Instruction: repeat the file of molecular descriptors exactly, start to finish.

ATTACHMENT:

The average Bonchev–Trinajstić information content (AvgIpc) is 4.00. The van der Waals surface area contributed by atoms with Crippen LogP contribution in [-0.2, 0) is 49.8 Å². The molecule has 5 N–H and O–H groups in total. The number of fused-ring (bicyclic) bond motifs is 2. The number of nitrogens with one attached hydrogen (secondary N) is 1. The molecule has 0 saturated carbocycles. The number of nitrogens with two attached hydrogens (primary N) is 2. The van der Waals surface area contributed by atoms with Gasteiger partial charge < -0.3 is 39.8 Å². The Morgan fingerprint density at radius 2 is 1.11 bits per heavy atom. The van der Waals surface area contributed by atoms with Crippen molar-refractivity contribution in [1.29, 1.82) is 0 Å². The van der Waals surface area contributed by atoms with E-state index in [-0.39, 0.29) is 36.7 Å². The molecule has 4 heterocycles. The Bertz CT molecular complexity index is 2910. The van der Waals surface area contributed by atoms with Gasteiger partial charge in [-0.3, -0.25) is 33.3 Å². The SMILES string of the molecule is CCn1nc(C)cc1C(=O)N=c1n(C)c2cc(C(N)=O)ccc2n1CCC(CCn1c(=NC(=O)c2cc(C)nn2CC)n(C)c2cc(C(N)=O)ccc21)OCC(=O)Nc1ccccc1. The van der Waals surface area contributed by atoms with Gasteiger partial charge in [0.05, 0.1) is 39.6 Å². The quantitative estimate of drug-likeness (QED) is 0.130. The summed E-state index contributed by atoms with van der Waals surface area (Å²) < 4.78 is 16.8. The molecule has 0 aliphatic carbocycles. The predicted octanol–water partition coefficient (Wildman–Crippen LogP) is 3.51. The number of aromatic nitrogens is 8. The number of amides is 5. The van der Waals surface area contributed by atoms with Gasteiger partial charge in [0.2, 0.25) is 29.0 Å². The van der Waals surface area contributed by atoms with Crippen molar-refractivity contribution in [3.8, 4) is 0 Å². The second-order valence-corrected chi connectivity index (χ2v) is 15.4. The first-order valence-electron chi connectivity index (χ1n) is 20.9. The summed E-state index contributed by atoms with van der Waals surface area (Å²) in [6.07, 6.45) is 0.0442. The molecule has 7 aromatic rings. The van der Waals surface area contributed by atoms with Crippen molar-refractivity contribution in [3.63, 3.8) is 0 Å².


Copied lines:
The average Bonchev–Trinajstić information content (AvgIpc) is 4.00. The van der Waals surface area contributed by atoms with Crippen LogP contribution in [-0.2, 0) is 49.8 Å². The molecule has 5 N–H and O–H groups in total. The number of fused-ring (bicyclic) bond motifs is 2. The number of nitrogens with one attached hydrogen (secondary N) is 1. The molecule has 0 saturated carbocycles. The number of nitrogens with two attached hydrogens (primary N) is 2. The van der Waals surface area contributed by atoms with Gasteiger partial charge < -0.3 is 39.8 Å². The Morgan fingerprint density at radius 2 is 1.11 bits per heavy atom. The van der Waals surface area contributed by atoms with Crippen molar-refractivity contribution in [1.29, 1.82) is 0 Å². The van der Waals surface area contributed by atoms with E-state index in [-0.39, 0.29) is 36.7 Å². The molecule has 4 heterocycles. The Bertz CT molecular complexity index is 2910. The van der Waals surface area contributed by atoms with Gasteiger partial charge in [-0.3, -0.25) is 33.3 Å². The SMILES string of the molecule is CCn1nc(C)cc1C(=O)N=c1n(C)c2cc(C(N)=O)ccc2n1CCC(CCn1c(=NC(=O)c2cc(C)nn2CC)n(C)c2cc(C(N)=O)ccc21)OCC(=O)Nc1ccccc1. The van der Waals surface area contributed by atoms with Gasteiger partial charge in [0.05, 0.1) is 39.6 Å². The quantitative estimate of drug-likeness (QED) is 0.130. The summed E-state index contributed by atoms with van der Waals surface area (Å²) < 4.78 is 16.8. The molecule has 0 aliphatic carbocycles. The predicted octanol–water partition coefficient (Wildman–Crippen LogP) is 3.51. The number of aromatic nitrogens is 8. The number of amides is 5. The van der Waals surface area contributed by atoms with Gasteiger partial charge in [0.2, 0.25) is 29.0 Å². The van der Waals surface area contributed by atoms with Crippen molar-refractivity contribution in [3.8, 4) is 0 Å². The second-order valence-corrected chi connectivity index (χ2v) is 15.4. The first-order valence-electron chi connectivity index (χ1n) is 20.9. The summed E-state index contributed by atoms with van der Waals surface area (Å²) in [6.07, 6.45) is 0.0442. The molecule has 7 aromatic rings. The van der Waals surface area contributed by atoms with Crippen molar-refractivity contribution in [3.63, 3.8) is 0 Å².